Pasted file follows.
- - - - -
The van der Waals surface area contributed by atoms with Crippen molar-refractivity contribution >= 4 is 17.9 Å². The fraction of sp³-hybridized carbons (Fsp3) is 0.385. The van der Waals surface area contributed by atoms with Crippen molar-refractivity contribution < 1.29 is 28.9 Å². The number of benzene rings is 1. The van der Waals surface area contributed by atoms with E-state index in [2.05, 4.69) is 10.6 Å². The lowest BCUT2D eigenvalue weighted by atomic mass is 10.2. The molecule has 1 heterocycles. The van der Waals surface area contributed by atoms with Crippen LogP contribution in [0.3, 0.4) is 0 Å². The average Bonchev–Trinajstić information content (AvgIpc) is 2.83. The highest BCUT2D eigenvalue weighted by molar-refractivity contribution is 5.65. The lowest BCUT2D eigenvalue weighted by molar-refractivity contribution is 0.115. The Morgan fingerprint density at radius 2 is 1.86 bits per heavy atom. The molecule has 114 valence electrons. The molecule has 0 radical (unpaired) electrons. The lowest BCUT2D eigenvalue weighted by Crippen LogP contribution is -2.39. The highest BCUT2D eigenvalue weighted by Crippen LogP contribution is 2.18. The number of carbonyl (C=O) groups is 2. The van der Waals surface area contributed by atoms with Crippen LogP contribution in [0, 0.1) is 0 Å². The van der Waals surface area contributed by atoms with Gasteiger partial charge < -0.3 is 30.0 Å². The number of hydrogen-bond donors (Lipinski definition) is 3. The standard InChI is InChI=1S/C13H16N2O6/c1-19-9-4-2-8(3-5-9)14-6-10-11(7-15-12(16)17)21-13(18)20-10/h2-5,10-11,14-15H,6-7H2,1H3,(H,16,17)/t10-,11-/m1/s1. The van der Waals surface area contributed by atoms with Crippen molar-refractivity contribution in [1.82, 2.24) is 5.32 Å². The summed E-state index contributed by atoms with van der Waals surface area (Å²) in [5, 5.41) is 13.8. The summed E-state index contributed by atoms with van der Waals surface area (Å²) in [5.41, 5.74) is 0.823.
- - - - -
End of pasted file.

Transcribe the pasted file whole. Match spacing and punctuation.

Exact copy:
The van der Waals surface area contributed by atoms with Crippen molar-refractivity contribution >= 4 is 17.9 Å². The fraction of sp³-hybridized carbons (Fsp3) is 0.385. The van der Waals surface area contributed by atoms with Crippen molar-refractivity contribution < 1.29 is 28.9 Å². The number of benzene rings is 1. The van der Waals surface area contributed by atoms with E-state index in [2.05, 4.69) is 10.6 Å². The lowest BCUT2D eigenvalue weighted by atomic mass is 10.2. The molecule has 1 heterocycles. The van der Waals surface area contributed by atoms with Crippen LogP contribution in [0.3, 0.4) is 0 Å². The average Bonchev–Trinajstić information content (AvgIpc) is 2.83. The highest BCUT2D eigenvalue weighted by molar-refractivity contribution is 5.65. The lowest BCUT2D eigenvalue weighted by molar-refractivity contribution is 0.115. The Morgan fingerprint density at radius 2 is 1.86 bits per heavy atom. The molecule has 114 valence electrons. The molecule has 0 radical (unpaired) electrons. The lowest BCUT2D eigenvalue weighted by Crippen LogP contribution is -2.39. The highest BCUT2D eigenvalue weighted by Crippen LogP contribution is 2.18. The number of carbonyl (C=O) groups is 2. The van der Waals surface area contributed by atoms with Crippen LogP contribution in [0, 0.1) is 0 Å². The van der Waals surface area contributed by atoms with Gasteiger partial charge < -0.3 is 30.0 Å². The number of hydrogen-bond donors (Lipinski definition) is 3. The standard InChI is InChI=1S/C13H16N2O6/c1-19-9-4-2-8(3-5-9)14-6-10-11(7-15-12(16)17)21-13(18)20-10/h2-5,10-11,14-15H,6-7H2,1H3,(H,16,17)/t10-,11-/m1/s1. The van der Waals surface area contributed by atoms with Crippen molar-refractivity contribution in [1.82, 2.24) is 5.32 Å². The summed E-state index contributed by atoms with van der Waals surface area (Å²) in [5, 5.41) is 13.8. The summed E-state index contributed by atoms with van der Waals surface area (Å²) in [5.41, 5.74) is 0.823.